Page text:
Small Business Success Tips - Planning
Some small business owners plan to the smallest detail, sometimes planning themselves
into a nervous breakdown from long hours and stress. Others are completely impulsive,
shouting orders madly and cursing the dolts who didn't order enough whatchamacallits.
Neither extreme results in smooth production in all areas of the business.
The first trick to planning is to plan for the positive. Trying to anticipate and
prepare for every possible obstacle is a negative approach, and self-limiting. The only
necessary plans are those that will lead to success. If you want 200 attendees at your
next event, plan how to bring in 400, even if your hall will only hold 250. Don't let your
production capacity keep you from bidding on jobs that will strain that capacity.
The second trick to planning is to identify the essential elements of success. For your
event, you need a sound system, refreshments, and your printed materials. Sure, other
items will come up, but set up the essentials, and you will have a framework for any other
needs to fit into.
The third trick to planning is allowing lead time. "Too little, too late" should never
apply to your business. Being "too busy" is never a valid excuse. "Too busy" comes from an
earlier lack of planning. If you are in this vicious cycle, the only way out is to
discover what is essential and do only that until you are caught up.
The fourth trick to planning is thoroughness, which is different from obsessing over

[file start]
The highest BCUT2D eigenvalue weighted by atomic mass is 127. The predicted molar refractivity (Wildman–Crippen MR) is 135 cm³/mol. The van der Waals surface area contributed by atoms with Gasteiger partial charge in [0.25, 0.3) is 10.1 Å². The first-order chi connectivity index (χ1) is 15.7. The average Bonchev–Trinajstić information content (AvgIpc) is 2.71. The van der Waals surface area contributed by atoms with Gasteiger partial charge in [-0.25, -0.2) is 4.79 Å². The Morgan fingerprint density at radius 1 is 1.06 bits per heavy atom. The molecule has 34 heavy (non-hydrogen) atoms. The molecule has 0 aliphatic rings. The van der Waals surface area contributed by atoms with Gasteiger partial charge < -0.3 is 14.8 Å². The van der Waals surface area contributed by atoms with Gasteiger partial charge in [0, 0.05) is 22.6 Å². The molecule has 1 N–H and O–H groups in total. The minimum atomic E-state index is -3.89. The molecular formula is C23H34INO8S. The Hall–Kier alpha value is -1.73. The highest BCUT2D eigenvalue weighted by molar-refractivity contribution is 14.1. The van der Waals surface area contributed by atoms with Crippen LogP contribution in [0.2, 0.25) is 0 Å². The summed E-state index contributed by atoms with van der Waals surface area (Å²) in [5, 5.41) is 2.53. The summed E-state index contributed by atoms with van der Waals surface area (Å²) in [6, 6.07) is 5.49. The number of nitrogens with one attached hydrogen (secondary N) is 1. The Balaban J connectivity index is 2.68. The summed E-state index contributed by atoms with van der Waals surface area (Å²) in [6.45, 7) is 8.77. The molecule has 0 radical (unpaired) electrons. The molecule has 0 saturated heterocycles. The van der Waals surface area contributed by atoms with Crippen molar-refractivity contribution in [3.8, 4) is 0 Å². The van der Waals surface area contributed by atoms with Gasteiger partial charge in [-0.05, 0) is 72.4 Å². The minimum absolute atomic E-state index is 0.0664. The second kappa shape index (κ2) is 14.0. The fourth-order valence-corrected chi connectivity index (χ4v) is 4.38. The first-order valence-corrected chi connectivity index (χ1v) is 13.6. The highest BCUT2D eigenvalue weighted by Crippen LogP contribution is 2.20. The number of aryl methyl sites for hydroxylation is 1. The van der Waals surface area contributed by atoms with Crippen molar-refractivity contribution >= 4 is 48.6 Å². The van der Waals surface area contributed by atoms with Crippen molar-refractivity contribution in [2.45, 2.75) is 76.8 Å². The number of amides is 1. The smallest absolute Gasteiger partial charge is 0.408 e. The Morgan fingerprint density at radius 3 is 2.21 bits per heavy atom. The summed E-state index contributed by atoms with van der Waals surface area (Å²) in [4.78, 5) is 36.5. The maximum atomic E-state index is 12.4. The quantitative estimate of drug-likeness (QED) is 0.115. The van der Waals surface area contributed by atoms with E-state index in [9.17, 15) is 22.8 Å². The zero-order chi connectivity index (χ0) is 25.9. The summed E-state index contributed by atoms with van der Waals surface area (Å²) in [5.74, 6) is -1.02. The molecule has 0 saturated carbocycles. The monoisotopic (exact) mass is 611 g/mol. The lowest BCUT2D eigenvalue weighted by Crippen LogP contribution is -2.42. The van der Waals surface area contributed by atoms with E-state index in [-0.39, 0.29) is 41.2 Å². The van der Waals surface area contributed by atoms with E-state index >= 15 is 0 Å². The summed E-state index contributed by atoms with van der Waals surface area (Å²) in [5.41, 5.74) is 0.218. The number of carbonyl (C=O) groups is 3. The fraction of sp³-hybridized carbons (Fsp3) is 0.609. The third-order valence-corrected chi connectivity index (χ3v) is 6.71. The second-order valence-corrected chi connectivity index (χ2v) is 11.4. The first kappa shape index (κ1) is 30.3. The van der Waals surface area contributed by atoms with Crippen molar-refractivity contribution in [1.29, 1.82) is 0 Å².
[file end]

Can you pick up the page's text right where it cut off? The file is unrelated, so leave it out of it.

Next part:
details. Whether you are planning for a major client project or a minor office rearrangement,
make a list of the essential actions. Always, always make a master written list of essential
actions when planning. The list can change over time, but the list is absolutely necessary,
or guaranteed, something will slip through the cracks and lead to a crisis.
The fifth trick to planning is to plan with a purpose. Plans can encompass any time
period from minutes to years. Merely planning how to use your time, however, will not move
you forward at any great pace. You can get a lot done and still not accomplish much of
what you need and want to accomplish.
Example: you plan to meet with the mayor from 3:00 to 4:00 to talk about parking
ordinances. If that is the whole of your plan, you may not accomplish much. A real plan
would be meet with the mayor in order to show him how changes in the parking ordinances
would benefit the city. With that plan, you can gather your data, practice your arguments,
build your Powerpoint presentation, all with a single end in mind.
Similarly, planning to double your landscaping equipment sales in the next year does
not give you much of a framework to hang actual actions on. Instead, plan to quadruple
your client base by expanding your sales area and establishing the superiority of your
equipment through dramatic demonstrations throughout the year. That plan will get you
where you want to go.
Finally, be sure to include others in your business plans, especially your staff. They
have to plan their own actions and decisions to fit in smoothly with your plans. Key staff
should have a complete picture, and lower-totem-pole staff need to know about anything
that will affect their decisions and actions in that department. After all, your staff
will be the ones who will help you bring your plans to life, even if your staff is only
one part-time bookkeeper.
In summary: no planning means constant fires to be put out and bridges collapsing; too
intensive and painstaking planning means projects take too long and cost too much. Just
enough planning means the company grows through a series of successful actions that always
contain some element of surprise. Some level of occasional challenge keeps life
interesting. Plan on it.
Don Dewsnap is the author of Small
Business Magic, published by Oak Wand Publishing. Small Business Magic details the
principles of quality necessary to business success, applying to all aspects of business
from production to sales. The principles of quality are not well known, and almost never
applied to their full potential.